What is White Collar Crime and the Country’s Approach to Reprimanding the Violators?
The mention of white collar crime sounds like a crime for the elites in the top corporates. But that’s not the case because anyone, including private citizens, can be a perpetrator of these crimes. It does not have to involve thousands or millions of dollars as most people think.
A simple act of bribing with a couple of dollars for a favour or obtaining a bribe to offer a person certain benefits is enough to charge you for a white collar crime. In the past few years, Australia has upped its fight against these crimes.
With the implementation of the 2018 Senate Inquiry recommendations, the government has strengthened the law against these white collar crimes. Crime investigating bodies like ASIC have been empowered to pursue harsher punishments for white-collar criminals.
What Is White Collar Crime?
White-collar crimes are financial-related criminal offences committed mainly by professionals entrusted with running businesses and other corporations. The crimes can occur both in the private sector and government departments.
Common White Collar Crimes
Offences under white-collar crime are countless but can all be placed under several categories. Here are some of the common crimes.
Fraud is any crime that is aimed at financial gain through wrongful or deceptive means. A good example is operating a Ponzi scheme to steal from unsuspecting investors. There have been many of these here in Australia. Tax evasion, identity theft, hacking, and theft of cash are also white-collar crimes under fraud. Penalties for these crimes include fines and jail terms depending on the volume of money involved. A Ponzi scheme involving a lot of money can result in many years in prison, including life imprisonment.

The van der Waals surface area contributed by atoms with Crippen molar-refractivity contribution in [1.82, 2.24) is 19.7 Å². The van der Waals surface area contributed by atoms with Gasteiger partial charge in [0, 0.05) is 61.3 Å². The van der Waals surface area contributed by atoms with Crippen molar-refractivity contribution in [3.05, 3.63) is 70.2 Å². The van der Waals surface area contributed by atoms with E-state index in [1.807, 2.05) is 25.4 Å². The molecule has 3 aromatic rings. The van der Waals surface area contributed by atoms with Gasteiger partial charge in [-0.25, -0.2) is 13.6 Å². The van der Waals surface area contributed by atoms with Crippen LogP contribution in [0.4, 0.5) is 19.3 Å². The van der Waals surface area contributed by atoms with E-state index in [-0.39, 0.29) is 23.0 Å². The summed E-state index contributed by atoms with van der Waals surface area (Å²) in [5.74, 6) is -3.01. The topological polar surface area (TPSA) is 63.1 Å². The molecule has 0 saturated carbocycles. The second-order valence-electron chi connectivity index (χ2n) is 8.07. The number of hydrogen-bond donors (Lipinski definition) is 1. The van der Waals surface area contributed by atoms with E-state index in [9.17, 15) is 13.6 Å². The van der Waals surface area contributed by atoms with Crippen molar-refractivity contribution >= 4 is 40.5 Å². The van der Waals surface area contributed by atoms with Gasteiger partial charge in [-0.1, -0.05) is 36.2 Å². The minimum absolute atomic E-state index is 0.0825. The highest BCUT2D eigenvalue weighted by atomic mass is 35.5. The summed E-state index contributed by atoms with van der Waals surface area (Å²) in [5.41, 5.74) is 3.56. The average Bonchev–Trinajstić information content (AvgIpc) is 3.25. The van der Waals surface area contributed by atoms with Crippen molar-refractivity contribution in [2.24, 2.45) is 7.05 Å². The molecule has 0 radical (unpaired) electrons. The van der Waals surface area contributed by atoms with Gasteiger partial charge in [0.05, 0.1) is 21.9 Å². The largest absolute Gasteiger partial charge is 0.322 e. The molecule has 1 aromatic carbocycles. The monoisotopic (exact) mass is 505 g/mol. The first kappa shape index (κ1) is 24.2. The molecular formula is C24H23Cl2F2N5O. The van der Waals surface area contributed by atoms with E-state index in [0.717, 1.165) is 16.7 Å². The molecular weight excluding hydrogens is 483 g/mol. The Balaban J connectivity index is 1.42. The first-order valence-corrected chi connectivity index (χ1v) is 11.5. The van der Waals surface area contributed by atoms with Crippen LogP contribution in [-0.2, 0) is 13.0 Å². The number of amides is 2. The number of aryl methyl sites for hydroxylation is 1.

This is probably one of the cleanest white-collar crimes and usually involves colossal amounts of money. These crimes are very complex, and they involve companies, business entities, or individuals acting on behalf of a company. Corporate directors and other top officers are usually involved in these illegal activities. The crime usually includes stealing from the company. Depending on the amount of money stolen and the individual’s responsibility, penalties may vary from fines to many years in prison.
Bribery is one of the victimless white-collar crimes and sometimes very difficult to prosecute. This is because, in most cases, there are no complaints lodged. If caught, both the giver and the receiver are guilty of a criminal offence. Bribery usually includes paying for favours like influencing a tendering process. The bribe could be anything from money, positions, properties, etc.
Other white collar crimes include copyright infringement, identity theft, cybercrime, tax evasion and money laundering.
What The Government Is Doing To Deter White Collar Crime
The government of Australia, through a senate bill, increased penalties for white-collar crimes from late 2018. The bill also empowered Australian Securities and Investments Commission (ASIC) to pursue harsher penalties against violators, including sanctions against involved banks. Today, punishments for white-collar crimes are harsher than a few years ago.
Being summoned, charged, or investigated for white-collar crimes can be extremely stressful. You must comply because non-compliance is an offence. What you need is a good legal team for advice during the hearing.
At Bouchier Khan Lawyers, we are criminal law experts with vast experience in white collar crimes investigations and trials. Contact us, and our team will ensure that your rights are protected.
This article is of a general nature and is intended for information only. It should not be relied upon as legal advice. If you require further information, advice or assistance for your specific circumstance, please contact us at Bouchier Khan Lawyers.